New Study Explains Fat-Fighting Effects of Cinnamon

New Study Explains Fat-Fighting Effects of Cinnamon

Researchers had previously observed that cinnamaldehyde appeared to protect mice against obesity and hyperglycemia. But the mechanisms underlying the effect were not well understood.

Life Sciences Institute researcher Dr. Jun Wu and co-authors wanted to better understand cinnamaldehyde’s action and determine whether it might be protective in humans, too.

“Scientists were finding that cinnamaldehyde affected metabolism,” Dr. Wu said.

“So we wanted to figure out how — what pathway might be involved, what it looked like in mice and what it looked like in human cells.”

The findings indicated that cinnamaldehyde improves metabolic health by acting directly on adipocytes, inducing them to start burning energy through a process called thermogenesis.

The authors tested human adipocytes from volunteers representing a range of ages, ethnicities and body mass indices.

When the cells were treated with cinnamaldehyde, they noticed increased expression of several genes and enzymes that enhance lipid metabolism.

They also observed an increase in Ucp1 and Fgf21, which are important metabolic regulatory proteins involved in thermogenesis.

“Adipocytes normally store energy in the form of lipids. This long-term storage was beneficial to our distant ancestors, who had much less access to high-fat foods and thus a much greater need to store fat,” the researchers said.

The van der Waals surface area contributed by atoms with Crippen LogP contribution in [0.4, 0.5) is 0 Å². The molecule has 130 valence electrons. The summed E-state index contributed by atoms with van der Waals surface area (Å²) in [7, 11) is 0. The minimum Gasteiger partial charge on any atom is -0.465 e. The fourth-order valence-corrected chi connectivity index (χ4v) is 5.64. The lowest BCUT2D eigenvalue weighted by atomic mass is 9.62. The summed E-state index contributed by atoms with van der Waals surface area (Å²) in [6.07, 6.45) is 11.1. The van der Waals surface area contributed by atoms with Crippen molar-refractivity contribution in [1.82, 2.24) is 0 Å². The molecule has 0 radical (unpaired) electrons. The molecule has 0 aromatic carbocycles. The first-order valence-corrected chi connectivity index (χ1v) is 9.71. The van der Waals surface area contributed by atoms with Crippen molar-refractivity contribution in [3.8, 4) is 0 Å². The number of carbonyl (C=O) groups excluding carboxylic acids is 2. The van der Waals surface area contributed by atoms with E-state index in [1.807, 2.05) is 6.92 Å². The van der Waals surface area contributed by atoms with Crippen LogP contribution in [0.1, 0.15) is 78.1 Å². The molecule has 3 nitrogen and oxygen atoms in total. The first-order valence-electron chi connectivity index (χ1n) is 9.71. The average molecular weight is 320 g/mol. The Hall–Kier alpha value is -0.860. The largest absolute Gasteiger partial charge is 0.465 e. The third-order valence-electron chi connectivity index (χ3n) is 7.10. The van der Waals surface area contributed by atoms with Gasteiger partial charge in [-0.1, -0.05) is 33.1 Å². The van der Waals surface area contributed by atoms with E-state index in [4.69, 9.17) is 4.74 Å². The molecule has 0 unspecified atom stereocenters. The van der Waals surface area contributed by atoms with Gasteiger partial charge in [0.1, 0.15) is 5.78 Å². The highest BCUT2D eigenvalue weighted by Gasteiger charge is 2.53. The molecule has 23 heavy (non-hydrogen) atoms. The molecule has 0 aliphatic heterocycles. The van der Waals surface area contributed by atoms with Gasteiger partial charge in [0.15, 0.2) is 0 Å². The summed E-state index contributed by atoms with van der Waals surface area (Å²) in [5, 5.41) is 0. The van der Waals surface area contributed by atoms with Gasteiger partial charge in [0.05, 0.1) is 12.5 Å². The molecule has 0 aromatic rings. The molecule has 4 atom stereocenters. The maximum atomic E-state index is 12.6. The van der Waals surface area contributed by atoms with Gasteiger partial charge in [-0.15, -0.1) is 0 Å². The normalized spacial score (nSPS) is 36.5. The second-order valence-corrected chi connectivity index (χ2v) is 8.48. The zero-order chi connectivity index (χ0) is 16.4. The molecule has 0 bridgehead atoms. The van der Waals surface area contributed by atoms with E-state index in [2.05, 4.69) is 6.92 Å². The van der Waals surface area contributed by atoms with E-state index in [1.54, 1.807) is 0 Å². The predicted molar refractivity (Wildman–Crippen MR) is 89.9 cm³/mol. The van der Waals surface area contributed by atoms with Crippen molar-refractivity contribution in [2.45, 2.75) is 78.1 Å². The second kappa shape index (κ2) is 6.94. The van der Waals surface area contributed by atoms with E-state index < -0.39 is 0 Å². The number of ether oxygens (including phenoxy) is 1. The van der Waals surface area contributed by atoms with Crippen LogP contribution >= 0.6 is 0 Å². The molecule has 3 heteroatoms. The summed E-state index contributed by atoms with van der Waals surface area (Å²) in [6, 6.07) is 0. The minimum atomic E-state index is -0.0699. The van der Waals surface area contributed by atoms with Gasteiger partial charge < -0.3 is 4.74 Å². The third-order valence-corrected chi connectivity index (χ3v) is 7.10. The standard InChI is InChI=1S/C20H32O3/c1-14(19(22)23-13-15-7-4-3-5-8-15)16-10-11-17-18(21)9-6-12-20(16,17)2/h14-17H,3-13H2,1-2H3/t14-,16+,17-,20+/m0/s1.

“That fat could then be used by the body in times of scarcity or in cold temperatures, which induce adipocytes to convert stored energy into heat.”

“It’s only been relatively recently that energy surplus has become a problem,” Dr. Wu said.

“Throughout evolution, the opposite — energy deficiency — has been the problem. So any energy-consuming process usually turns off the moment the body doesn’t need it.”

“Because cinnamon is already used widely in the food industry, it might be easier to convince patients to stick to a cinnamon-based treatment than to a traditional drug regimen,” he said.

“Cinnamon has been part of our diets for thousands of years, and people generally enjoy it. So if it can help protect against obesity, too, it may offer an approach to metabolic health that is easier for patients to adhere to.”

“Further study is needed to determine how best to harness cinnamaldehyde’s metabolic benefits without causing adverse side effects.”

The results appear in the journal Metabolism.

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